SRAM - Static RAM. This type of RAM holds data without external refreshing and maintains data integrity for as long as power is supplied to the circuit. This type of memory is faster and more reliable than DRAM because it does not need to be refreshed as often, but it is more expensive and requires more power. SRAM is used for Level 1 and Level 2 cache memory because of the speed this chip offers. Each SRAM bit is comprised of four to six transistors, which is why SRAM takes up much more space compared to DRAM, which uses only one transistor and one capacitor.
VRAM - Video RAM. This is a video version of the FPM DRAM memory that is used in video adapters. With ordinary DRAM, the CRT and CPU must compete for a single data port, causing a bottleneck of data traffic. VRAM is a dual-ported memory that solves this problem by using two separate data ports. One port is dedicated to the RAMDAC (Random Access Memory Digital Analog Converter), for refreshing the CRT and updating the image on the screen. The second port is dedicated to the CPU or graphics controller for changing the image data stored in memory. VRAM is generally replaced by RDRAM and WRAM
WRAM - Windows RAM. This is very similar to VRAM but it supports EDO technology. This RAM technology also supports dual porting with one port dedicated to the RAMDAC (Random Access Memory Digital Analog Converter), for refreshing CRT and updating the image on the screen. The second port is dedicated for to the CPU or graphics controller for changing the image data stored in memory. WRAM was developed later and is faster and less expensive.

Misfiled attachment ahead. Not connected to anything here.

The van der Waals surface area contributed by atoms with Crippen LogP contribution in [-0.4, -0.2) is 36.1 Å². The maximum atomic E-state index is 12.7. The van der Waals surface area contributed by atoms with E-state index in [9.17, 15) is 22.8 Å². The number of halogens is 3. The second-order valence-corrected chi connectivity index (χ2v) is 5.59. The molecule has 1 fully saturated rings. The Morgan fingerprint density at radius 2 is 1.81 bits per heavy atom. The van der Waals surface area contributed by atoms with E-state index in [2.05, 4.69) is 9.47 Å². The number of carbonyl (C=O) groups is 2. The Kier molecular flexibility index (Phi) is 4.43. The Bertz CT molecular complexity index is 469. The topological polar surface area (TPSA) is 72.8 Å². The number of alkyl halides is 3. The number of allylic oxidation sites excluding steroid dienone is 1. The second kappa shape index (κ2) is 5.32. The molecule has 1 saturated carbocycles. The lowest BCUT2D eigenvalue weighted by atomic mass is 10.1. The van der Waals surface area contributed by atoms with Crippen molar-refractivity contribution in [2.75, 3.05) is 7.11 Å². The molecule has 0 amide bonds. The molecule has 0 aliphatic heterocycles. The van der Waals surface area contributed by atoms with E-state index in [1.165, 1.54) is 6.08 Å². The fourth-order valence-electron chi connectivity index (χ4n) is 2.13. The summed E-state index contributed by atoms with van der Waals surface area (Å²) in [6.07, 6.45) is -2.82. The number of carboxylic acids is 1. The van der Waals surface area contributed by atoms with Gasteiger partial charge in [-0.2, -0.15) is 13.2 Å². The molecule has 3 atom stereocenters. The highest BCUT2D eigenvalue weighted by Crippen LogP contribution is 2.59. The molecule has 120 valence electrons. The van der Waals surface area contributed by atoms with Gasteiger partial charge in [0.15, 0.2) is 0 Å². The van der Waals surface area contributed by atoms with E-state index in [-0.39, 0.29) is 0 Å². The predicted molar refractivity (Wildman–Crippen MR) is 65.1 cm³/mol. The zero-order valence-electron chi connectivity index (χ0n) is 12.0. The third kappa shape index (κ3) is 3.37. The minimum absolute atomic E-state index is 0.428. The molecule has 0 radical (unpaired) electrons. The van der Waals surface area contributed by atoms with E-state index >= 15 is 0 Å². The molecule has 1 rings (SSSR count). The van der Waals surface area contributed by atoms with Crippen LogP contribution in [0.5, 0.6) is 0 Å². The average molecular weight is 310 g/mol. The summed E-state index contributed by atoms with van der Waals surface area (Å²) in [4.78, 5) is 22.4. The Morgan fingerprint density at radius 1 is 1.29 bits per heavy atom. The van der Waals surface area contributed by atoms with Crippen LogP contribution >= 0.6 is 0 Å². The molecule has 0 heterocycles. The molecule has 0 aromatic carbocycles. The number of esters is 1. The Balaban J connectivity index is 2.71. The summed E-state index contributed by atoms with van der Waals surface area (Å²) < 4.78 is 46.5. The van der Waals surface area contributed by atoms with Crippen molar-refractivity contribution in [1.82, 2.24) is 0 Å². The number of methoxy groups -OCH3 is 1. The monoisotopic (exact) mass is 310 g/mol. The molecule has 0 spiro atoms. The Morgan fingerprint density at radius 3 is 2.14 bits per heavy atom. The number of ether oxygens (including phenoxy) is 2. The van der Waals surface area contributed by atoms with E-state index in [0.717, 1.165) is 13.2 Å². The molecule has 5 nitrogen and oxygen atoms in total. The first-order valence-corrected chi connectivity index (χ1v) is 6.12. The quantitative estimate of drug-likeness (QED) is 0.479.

SGRAM - Synchronous Graphic RAM . This is a single port DRAM designed for graphics hardware that requires high-speed throughput such as 3-D rendering and full-motion video. This type of memory can be considered a graphic-optimized version of SDRAM containing several read/write functions dedicated to graphic processing. SGRAM, uses certain techniques like retrieving data in blocks to provide more bandwidth to graphics-intensive operations. This type of RAM is also synchronized to work with the system bus.
PGSRAM - Pipeline Burst Static RAM. The PBSRAM chip has input and output registers for data, which are not incorporated into the flow-through device. This allows the pipelined device to operate with a much faster cycle time than the flow-through version.
FCRAM - Fast Cycle RAM. This RAM is fabricated with memory array segmentation and internal pipelining that speed random access and reduce power consumption. This type of RAM is intended for specialty application such as high-end servers, printers and telecommunications switching systems.
In Part 2 of this series we will look at Parity, Non-parity and ECC memory, Sizing & Performance, Memory Systems and several other items. In Part 3 we will look at new memory technology that may produce the memory chips of the future.
Ron Fenley worked as an engineer/analyst and retired in 1999. Ron moved to the country and now pursues his interest in computers, basic science and technology. Ron has been a computer enthusiast for 20 years and has been a HAL-PC member for about half that time. Ron can be reached at email@example.com